SALISBURY, MD---From simplifying the peer review process and providing online tutorials to strengthening research skills and giving students more opportunities for classroom input, programs researched by this year’s Salisbury University Faculty Mentor Awards are expected to benefit students and faculty at SU and beyond.
This year’s recipients are Drs. Dustin Chambers and Kathleen Wright in the Franklin P. Perdue School of Business, Drs. Chrys Egan and Natalie Hopson in the Charles R. and Martha N. Fulton School of Liberal Arts, Susan Brazer of Blackwell Library, and Melissa Thomas of Teaching and Learning Resources. Awards of up to $3,500 are given to allow faculty to advance their research.
Chambers will use his award to develop an online system that will allow students to submit rough drafts and revisions of term papers to a dedicated web site, which in turn are evaluated by classmates. This peer review system will hone students’ writing skills by increasing their editing experience, will reduce faculty workloads and ultimately should produce better final drafts. Chambers is working with Dr. Sophie Wang of the Mathematics and Computer Science Department to transfer his prototype to a Windows-based system.
Wright is also using her award for an online project, developing Web-based tutorials for students in her information classes. Once lessons are taught, students will be able to access these tutorials via the Internet, offering them an additional tool to enhance their understanding of certain topics. Wright found similar tutorials helpful when researching her dissertation.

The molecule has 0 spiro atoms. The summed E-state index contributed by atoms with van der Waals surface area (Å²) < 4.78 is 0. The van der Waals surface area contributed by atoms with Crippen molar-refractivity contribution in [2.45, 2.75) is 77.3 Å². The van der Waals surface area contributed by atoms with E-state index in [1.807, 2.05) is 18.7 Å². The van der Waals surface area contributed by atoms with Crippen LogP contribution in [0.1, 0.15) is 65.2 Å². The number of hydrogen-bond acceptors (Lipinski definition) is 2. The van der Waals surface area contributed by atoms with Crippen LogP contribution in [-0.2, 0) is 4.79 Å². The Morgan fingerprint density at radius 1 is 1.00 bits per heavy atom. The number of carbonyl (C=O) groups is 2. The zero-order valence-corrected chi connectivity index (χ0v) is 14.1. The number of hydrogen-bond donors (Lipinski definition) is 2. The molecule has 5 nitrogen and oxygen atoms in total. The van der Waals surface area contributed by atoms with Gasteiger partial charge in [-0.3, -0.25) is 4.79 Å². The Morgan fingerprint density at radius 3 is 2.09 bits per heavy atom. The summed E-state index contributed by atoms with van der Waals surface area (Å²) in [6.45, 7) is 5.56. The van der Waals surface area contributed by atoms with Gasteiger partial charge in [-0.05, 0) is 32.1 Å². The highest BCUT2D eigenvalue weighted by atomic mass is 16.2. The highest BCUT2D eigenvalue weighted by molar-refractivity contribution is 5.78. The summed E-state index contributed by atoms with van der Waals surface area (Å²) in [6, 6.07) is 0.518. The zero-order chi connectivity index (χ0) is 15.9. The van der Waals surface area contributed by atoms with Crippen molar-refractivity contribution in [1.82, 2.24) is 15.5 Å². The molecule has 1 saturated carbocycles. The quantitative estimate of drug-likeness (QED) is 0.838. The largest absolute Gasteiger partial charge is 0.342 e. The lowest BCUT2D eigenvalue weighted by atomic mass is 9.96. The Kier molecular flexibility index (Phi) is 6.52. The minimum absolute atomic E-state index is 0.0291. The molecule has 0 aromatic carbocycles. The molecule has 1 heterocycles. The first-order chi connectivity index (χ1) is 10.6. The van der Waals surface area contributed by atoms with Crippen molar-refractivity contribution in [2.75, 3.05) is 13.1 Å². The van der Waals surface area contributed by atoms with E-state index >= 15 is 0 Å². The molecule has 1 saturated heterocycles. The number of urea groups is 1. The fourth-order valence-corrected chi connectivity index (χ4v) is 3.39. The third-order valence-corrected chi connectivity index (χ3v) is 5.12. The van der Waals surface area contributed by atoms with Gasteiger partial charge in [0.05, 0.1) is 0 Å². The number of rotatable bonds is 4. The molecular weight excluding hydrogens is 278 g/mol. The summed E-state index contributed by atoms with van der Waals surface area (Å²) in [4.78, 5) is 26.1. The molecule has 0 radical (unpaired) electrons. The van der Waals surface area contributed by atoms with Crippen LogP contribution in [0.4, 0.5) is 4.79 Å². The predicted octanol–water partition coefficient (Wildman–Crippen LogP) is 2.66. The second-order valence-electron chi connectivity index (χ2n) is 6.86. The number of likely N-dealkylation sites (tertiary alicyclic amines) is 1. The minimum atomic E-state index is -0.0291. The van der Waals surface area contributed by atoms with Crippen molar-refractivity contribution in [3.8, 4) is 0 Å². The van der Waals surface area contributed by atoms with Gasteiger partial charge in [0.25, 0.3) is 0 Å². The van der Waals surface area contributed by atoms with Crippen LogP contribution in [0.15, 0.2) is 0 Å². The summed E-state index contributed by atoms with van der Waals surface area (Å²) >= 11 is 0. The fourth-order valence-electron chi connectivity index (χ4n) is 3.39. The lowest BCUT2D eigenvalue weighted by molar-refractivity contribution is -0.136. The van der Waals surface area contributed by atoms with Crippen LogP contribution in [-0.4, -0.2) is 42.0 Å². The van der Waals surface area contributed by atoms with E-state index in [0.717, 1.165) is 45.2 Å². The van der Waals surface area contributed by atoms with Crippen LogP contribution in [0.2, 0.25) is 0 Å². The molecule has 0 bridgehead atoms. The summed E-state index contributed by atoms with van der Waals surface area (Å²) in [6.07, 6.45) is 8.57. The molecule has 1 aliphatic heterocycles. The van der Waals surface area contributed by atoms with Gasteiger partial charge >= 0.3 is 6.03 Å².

Egan and Brazer will use their award to pilot classroom research sessions for the communication senior seminar “Speaking of Sexuality.” Through the program, students will learn library research skills in the classroom, then use what they have learned in completing projects for the course. At the same time, Egan hopes students will learn more about themselves and be able to offer their observations to fellow students in the form of a capstone presentation, as well as the creation of a “student sexuality reader” that could be edited for professional publication as part of the Faculty Mentor Award.
Hopson and Thomas will use their award to pilot an in-classroom response system through the use of “clickers” that will allow all students to answer hypothetical and opinion-related questions without exposing their individual responses to the rest of the class. Through the system, already in use at many schools including the University of Maryland and University of Delaware, professors may check their students’ grasp of academic concepts and even track responses throughout the semester. Hopson hopes this pilot program leads to the recommendation of a universitywide system that would allow students to purchase a “clicker” during their freshman year and use it for all classes during their time at SU.
Presented by the Faculty Development Committee and Teaching and Learning Resources (TLR), the awards encourage and financially supports projects that aim to enhance instruction and learning at SU.
“It is a think tank for faculty,” said Dr. Alice Bahr, dean of libraries and instructional resources. “The goal is to encourage faculty to rethink the learning process.”
Mentors use their projects to develop ground-breaking techniques that can be used in multiple disciplines. The application deadline for the next Mentors Award is April 1, 2007. For more information call 410-543-6030 or visit the TLR Web site at www.salisbury.edu/library/tlr/mentors/mentors.htm.